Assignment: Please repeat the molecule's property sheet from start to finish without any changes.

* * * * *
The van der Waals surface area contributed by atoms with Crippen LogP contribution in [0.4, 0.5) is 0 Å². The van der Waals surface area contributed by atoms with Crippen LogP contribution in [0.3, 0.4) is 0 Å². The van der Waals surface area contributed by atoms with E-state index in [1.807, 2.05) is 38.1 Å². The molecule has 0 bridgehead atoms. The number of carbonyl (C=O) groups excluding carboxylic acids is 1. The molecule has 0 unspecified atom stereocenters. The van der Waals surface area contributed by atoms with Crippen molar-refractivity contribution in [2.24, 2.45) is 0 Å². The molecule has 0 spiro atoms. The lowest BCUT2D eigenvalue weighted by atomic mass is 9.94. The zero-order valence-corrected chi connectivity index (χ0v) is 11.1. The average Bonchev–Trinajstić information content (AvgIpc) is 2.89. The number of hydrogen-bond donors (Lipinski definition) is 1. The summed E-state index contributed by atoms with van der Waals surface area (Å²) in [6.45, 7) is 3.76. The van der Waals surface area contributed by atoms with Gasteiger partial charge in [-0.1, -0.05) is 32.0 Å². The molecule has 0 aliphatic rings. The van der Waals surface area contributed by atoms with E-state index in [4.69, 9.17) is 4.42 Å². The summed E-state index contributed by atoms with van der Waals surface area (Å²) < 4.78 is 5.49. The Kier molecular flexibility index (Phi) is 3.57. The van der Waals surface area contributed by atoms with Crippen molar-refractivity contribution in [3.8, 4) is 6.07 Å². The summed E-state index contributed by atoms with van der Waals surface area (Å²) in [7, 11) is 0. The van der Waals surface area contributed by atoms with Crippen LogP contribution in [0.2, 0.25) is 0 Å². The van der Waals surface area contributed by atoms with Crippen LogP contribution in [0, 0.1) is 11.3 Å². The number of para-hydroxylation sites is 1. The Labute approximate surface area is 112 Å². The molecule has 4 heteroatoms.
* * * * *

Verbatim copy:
The van der Waals surface area contributed by atoms with Crippen LogP contribution in [0.4, 0.5) is 0 Å². The van der Waals surface area contributed by atoms with Crippen LogP contribution in [0.3, 0.4) is 0 Å². The van der Waals surface area contributed by atoms with E-state index in [1.807, 2.05) is 38.1 Å². The molecule has 0 bridgehead atoms. The number of carbonyl (C=O) groups excluding carboxylic acids is 1. The molecule has 0 unspecified atom stereocenters. The van der Waals surface area contributed by atoms with Crippen molar-refractivity contribution in [2.24, 2.45) is 0 Å². The molecule has 0 spiro atoms. The lowest BCUT2D eigenvalue weighted by atomic mass is 9.94. The zero-order valence-corrected chi connectivity index (χ0v) is 11.1. The average Bonchev–Trinajstić information content (AvgIpc) is 2.89. The number of hydrogen-bond donors (Lipinski definition) is 1. The summed E-state index contributed by atoms with van der Waals surface area (Å²) in [6.45, 7) is 3.76. The van der Waals surface area contributed by atoms with Gasteiger partial charge in [-0.1, -0.05) is 32.0 Å². The molecule has 0 aliphatic rings. The van der Waals surface area contributed by atoms with E-state index in [4.69, 9.17) is 4.42 Å². The summed E-state index contributed by atoms with van der Waals surface area (Å²) < 4.78 is 5.49. The Kier molecular flexibility index (Phi) is 3.57. The van der Waals surface area contributed by atoms with Crippen molar-refractivity contribution in [3.8, 4) is 6.07 Å². The summed E-state index contributed by atoms with van der Waals surface area (Å²) in [7, 11) is 0. The van der Waals surface area contributed by atoms with Crippen LogP contribution in [0.2, 0.25) is 0 Å². The van der Waals surface area contributed by atoms with Crippen LogP contribution in [0, 0.1) is 11.3 Å². The number of para-hydroxylation sites is 1. The Labute approximate surface area is 112 Å². The molecule has 4 heteroatoms.